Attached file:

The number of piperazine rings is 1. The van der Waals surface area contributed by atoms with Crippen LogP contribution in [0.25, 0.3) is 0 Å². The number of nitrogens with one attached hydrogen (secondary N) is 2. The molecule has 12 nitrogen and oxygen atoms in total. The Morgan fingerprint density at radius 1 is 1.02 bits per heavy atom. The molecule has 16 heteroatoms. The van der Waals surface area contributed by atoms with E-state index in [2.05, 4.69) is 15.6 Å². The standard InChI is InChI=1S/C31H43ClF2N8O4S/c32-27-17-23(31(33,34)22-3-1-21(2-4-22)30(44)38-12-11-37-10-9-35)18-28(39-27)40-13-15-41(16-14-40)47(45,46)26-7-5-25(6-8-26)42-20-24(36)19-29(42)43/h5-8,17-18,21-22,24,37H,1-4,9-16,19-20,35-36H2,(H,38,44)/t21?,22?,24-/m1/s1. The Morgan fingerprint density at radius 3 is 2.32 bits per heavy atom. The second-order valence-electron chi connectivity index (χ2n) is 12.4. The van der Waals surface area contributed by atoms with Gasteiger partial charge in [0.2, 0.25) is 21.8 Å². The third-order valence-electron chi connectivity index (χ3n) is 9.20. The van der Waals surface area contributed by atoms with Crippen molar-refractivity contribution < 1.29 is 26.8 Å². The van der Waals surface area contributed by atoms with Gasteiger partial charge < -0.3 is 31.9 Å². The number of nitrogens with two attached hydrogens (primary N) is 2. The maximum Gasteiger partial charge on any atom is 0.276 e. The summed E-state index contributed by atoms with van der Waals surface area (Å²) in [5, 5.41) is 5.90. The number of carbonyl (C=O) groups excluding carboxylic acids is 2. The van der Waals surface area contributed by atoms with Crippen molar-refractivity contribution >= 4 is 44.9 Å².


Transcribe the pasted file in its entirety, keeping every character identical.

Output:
The number of piperazine rings is 1. The van der Waals surface area contributed by atoms with Crippen LogP contribution in [0.25, 0.3) is 0 Å². The number of nitrogens with one attached hydrogen (secondary N) is 2. The molecule has 12 nitrogen and oxygen atoms in total. The Morgan fingerprint density at radius 1 is 1.02 bits per heavy atom. The molecule has 16 heteroatoms. The van der Waals surface area contributed by atoms with E-state index in [2.05, 4.69) is 15.6 Å². The standard InChI is InChI=1S/C31H43ClF2N8O4S/c32-27-17-23(31(33,34)22-3-1-21(2-4-22)30(44)38-12-11-37-10-9-35)18-28(39-27)40-13-15-41(16-14-40)47(45,46)26-7-5-25(6-8-26)42-20-24(36)19-29(42)43/h5-8,17-18,21-22,24,37H,1-4,9-16,19-20,35-36H2,(H,38,44)/t21?,22?,24-/m1/s1. The Morgan fingerprint density at radius 3 is 2.32 bits per heavy atom. The second-order valence-electron chi connectivity index (χ2n) is 12.4. The van der Waals surface area contributed by atoms with Gasteiger partial charge in [0.2, 0.25) is 21.8 Å². The third-order valence-electron chi connectivity index (χ3n) is 9.20. The van der Waals surface area contributed by atoms with Crippen molar-refractivity contribution < 1.29 is 26.8 Å². The van der Waals surface area contributed by atoms with Gasteiger partial charge < -0.3 is 31.9 Å². The number of nitrogens with two attached hydrogens (primary N) is 2. The maximum Gasteiger partial charge on any atom is 0.276 e. The summed E-state index contributed by atoms with van der Waals surface area (Å²) in [5, 5.41) is 5.90. The number of carbonyl (C=O) groups excluding carboxylic acids is 2. The van der Waals surface area contributed by atoms with Crippen molar-refractivity contribution >= 4 is 44.9 Å².